Tough act to follow
Peter Thiel called his friend and former co-founder Elon Musk "a negative role model." Plus, 7 other things worth reading today.
Hi. I’m Bill Murphy Jr. Welcome to Understandably. And welcome especially to everyone signing up after reading about this in Inc. This Morning! I’m very excited.
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Let’s talk about Peter Thiel and Elon Musk.
This week, Thiel was on stage in a debate at the UCLA Internet 50 conference, over the proposition: Innovation has stalled.
Thiel took the “pro” side, meaning, “yes, innovation has stalled.” Professor Robert Metcalfe, who teaches innovation and entrepreneurship at the University of Texas at Austin, took the “con” side.
Afterward, most headlines were about a quick line in Thiel’s spiel, in which he described Musk as “a negative role model.”
The whole thing went like this. Since he was arguing that “innovation has stalled,” Thiel had to address Musk, CEO of Tesla and SpaceX, as the exception that proves the rule.
“Elon is the counterexample,” Thiel began. “It’s a very weird thing where the go-to story is we have one person who helped develop electric cars and reusable rockets … But if you tell a young person, ‘Why don’t you be like Elon?’ it’s a negative role model where the basic response is, ‘Well that’s too hard, I can’t do that.’”
Thiel’s bigger point was persuasive and worth discussing.
It does seem true that while we’re seeing leaps and bounds in one area of innovation — information technology — everything else is falling behind.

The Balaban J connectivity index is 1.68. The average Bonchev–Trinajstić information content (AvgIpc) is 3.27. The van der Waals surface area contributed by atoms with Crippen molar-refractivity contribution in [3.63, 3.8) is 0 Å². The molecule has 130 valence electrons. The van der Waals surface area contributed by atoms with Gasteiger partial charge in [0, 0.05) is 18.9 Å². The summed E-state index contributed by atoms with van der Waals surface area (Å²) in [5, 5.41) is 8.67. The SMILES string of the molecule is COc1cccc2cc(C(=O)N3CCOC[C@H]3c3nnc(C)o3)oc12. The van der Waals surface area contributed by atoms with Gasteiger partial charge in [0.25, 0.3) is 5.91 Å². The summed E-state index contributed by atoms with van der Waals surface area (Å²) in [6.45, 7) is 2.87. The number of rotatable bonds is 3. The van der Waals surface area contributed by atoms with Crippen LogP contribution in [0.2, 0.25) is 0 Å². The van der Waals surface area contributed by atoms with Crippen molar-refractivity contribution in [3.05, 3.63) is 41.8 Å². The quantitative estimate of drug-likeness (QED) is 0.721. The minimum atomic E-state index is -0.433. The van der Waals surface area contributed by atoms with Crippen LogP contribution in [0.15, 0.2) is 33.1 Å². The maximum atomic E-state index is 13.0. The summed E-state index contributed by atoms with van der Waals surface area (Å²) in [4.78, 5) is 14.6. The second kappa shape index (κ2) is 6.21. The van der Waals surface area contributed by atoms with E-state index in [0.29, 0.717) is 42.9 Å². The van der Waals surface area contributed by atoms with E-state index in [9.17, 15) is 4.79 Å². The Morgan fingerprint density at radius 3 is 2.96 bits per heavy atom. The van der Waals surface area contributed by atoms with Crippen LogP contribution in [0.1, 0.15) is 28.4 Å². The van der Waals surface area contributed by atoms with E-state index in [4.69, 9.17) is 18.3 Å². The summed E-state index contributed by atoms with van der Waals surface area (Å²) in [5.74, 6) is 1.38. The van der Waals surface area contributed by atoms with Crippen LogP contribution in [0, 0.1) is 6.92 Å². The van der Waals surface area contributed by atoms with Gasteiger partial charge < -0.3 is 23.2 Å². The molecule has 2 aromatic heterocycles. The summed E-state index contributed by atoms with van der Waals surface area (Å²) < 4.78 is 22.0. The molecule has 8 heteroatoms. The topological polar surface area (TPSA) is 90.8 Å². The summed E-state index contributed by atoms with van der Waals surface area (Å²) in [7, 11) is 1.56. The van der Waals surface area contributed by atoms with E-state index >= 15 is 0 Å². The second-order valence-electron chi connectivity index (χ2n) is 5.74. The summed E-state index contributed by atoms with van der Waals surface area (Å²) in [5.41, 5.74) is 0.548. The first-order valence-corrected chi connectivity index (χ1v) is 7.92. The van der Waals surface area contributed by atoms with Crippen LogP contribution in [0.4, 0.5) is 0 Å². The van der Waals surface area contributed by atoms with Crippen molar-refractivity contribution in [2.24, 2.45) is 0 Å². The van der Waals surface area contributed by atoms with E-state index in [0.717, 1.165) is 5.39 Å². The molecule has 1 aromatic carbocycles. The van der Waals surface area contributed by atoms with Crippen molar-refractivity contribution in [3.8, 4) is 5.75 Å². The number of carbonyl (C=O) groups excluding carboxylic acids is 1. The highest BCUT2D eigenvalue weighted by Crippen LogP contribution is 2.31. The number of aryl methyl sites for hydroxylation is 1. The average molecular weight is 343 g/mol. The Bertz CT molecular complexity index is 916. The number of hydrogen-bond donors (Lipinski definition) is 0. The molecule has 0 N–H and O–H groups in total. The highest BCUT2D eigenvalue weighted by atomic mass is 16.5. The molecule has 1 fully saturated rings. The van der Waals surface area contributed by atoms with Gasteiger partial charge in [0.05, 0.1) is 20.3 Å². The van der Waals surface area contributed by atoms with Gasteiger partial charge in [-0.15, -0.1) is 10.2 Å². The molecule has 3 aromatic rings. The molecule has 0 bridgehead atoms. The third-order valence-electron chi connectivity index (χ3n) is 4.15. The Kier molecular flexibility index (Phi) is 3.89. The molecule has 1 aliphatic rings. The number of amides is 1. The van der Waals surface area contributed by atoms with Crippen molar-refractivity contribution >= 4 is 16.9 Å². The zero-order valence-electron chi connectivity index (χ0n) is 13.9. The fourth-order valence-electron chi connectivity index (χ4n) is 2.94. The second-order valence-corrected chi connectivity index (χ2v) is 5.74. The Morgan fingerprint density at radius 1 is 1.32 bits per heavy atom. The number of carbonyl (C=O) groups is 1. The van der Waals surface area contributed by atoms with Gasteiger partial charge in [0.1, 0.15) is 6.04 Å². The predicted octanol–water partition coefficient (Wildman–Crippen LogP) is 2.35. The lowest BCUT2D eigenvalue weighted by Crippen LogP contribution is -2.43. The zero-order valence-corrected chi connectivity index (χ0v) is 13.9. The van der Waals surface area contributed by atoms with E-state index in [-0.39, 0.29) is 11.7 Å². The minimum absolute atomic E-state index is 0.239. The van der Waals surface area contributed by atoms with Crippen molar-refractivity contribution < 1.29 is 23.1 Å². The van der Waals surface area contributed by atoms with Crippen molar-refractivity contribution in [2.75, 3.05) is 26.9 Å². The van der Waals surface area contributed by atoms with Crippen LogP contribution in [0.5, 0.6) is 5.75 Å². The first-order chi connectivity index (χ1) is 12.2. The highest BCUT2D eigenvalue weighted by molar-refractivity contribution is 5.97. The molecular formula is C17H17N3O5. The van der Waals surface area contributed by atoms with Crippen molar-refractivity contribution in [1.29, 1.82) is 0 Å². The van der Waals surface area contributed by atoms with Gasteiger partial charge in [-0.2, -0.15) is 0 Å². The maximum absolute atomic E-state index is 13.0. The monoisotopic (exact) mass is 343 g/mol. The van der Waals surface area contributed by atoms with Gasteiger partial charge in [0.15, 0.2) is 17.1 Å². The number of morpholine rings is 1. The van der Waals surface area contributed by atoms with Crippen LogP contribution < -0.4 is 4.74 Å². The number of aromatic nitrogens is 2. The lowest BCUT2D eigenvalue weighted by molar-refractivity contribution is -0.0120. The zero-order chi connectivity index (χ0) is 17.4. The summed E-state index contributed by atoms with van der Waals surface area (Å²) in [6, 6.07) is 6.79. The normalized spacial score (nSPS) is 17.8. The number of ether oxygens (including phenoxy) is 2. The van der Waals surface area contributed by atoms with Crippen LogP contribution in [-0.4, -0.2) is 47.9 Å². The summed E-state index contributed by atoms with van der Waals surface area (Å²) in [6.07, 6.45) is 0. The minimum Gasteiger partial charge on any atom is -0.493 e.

As he put it:
“If we were to look just outside this hall today, one of the things we would notice would be all these fires burning in California.
From the point of view of 1969, the expectation would be that we would have developed all sorts of technologies to control the environment. Better firefighting technologies. We certainly would have figured out ways to bury transmission lines.
And we’re in a world where we can’t even control the fires. We’re going backwards. People are going to have less electricity. And we’re not even noticing this because we’re stuck, glued to our cell phones all the time.”
It’s interesting, though. Thiel and Musk go back decades — joined in perpetuity as part of the so-called PayPal mafia — the corps of early PayPal cofounders who went on to become billionaires.
They’re described as friends.
And Thiel has had a hand in developing (or being an early investor in) — many of the most successful and important infotech launches of our time—from PayPal to Facebook to Palantir.
He’s reportedly worth about $2.3 billion, which is far more money than I’ll ever see.
Should we read into the fact that it’s also about one-tenth of his former colleague Musk’s net worth (about $23.4 billion)?
Yes, Musk would be a frustrating role model, if you felt compelled to compare yourself to him. But truly, who would feel compelled to compare himself or herself to Elon—
Innovation might be stalled. Siblingesque rivalry? That seems alive and well.
Here are 7 other things worth reading today:
The Washington Nationals won the World Series! I feel like I’m back in DC. (ESPN)
Twitter is banning all political ads. (The New York Times)
Americans spent $500 million on pet costumes for Halloween 2019. (Business Insider)
Wait. People supposedly have 5 hours of free time a day according to a new study? (The Washington Post)
A Green Beret Special Forces soldier received the Medal of Honor for heroism in a 2008 battle in Afghanistan. (Task and Purpose)
Science says narcissists are terrible people, but they’re also happier than everyone else. (BBC)